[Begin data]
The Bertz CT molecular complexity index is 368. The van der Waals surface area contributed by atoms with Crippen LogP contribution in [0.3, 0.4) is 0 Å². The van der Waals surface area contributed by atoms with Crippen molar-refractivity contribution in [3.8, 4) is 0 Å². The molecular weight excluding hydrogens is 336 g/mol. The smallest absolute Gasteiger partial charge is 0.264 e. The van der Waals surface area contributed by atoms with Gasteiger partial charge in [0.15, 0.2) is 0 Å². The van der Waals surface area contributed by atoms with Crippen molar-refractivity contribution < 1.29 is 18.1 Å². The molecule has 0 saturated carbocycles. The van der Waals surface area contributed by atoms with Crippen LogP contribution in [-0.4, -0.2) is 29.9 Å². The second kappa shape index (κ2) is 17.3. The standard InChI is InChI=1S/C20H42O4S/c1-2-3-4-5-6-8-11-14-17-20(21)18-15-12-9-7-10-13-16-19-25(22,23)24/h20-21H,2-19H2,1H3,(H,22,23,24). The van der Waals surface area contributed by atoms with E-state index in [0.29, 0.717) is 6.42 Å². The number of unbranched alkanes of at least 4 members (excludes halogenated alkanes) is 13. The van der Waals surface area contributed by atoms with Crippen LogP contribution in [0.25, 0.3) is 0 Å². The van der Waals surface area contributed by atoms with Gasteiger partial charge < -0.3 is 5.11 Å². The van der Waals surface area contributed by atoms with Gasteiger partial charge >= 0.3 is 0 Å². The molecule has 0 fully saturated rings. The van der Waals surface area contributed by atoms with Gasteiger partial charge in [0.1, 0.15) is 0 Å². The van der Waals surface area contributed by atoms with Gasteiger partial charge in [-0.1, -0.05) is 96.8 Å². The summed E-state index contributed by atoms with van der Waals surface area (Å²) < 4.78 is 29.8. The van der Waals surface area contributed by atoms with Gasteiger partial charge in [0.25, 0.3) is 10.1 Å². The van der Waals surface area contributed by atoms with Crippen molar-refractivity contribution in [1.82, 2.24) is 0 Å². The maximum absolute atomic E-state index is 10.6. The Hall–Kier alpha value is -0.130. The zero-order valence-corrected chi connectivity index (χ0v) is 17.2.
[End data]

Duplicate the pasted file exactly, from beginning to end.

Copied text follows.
The Bertz CT molecular complexity index is 368. The van der Waals surface area contributed by atoms with Crippen LogP contribution in [0.3, 0.4) is 0 Å². The van der Waals surface area contributed by atoms with Crippen molar-refractivity contribution in [3.8, 4) is 0 Å². The molecular weight excluding hydrogens is 336 g/mol. The smallest absolute Gasteiger partial charge is 0.264 e. The van der Waals surface area contributed by atoms with Gasteiger partial charge in [0.15, 0.2) is 0 Å². The van der Waals surface area contributed by atoms with Crippen molar-refractivity contribution < 1.29 is 18.1 Å². The molecule has 0 saturated carbocycles. The van der Waals surface area contributed by atoms with Crippen LogP contribution in [-0.4, -0.2) is 29.9 Å². The second kappa shape index (κ2) is 17.3. The standard InChI is InChI=1S/C20H42O4S/c1-2-3-4-5-6-8-11-14-17-20(21)18-15-12-9-7-10-13-16-19-25(22,23)24/h20-21H,2-19H2,1H3,(H,22,23,24). The van der Waals surface area contributed by atoms with E-state index in [0.29, 0.717) is 6.42 Å². The number of unbranched alkanes of at least 4 members (excludes halogenated alkanes) is 13. The van der Waals surface area contributed by atoms with Crippen LogP contribution in [0.25, 0.3) is 0 Å². The van der Waals surface area contributed by atoms with Gasteiger partial charge < -0.3 is 5.11 Å². The van der Waals surface area contributed by atoms with Gasteiger partial charge >= 0.3 is 0 Å². The molecule has 0 fully saturated rings. The van der Waals surface area contributed by atoms with Gasteiger partial charge in [0.1, 0.15) is 0 Å². The van der Waals surface area contributed by atoms with Gasteiger partial charge in [-0.1, -0.05) is 96.8 Å². The summed E-state index contributed by atoms with van der Waals surface area (Å²) < 4.78 is 29.8. The van der Waals surface area contributed by atoms with Gasteiger partial charge in [0.25, 0.3) is 10.1 Å². The van der Waals surface area contributed by atoms with Crippen molar-refractivity contribution in [1.82, 2.24) is 0 Å². The maximum absolute atomic E-state index is 10.6. The Hall–Kier alpha value is -0.130. The zero-order valence-corrected chi connectivity index (χ0v) is 17.2.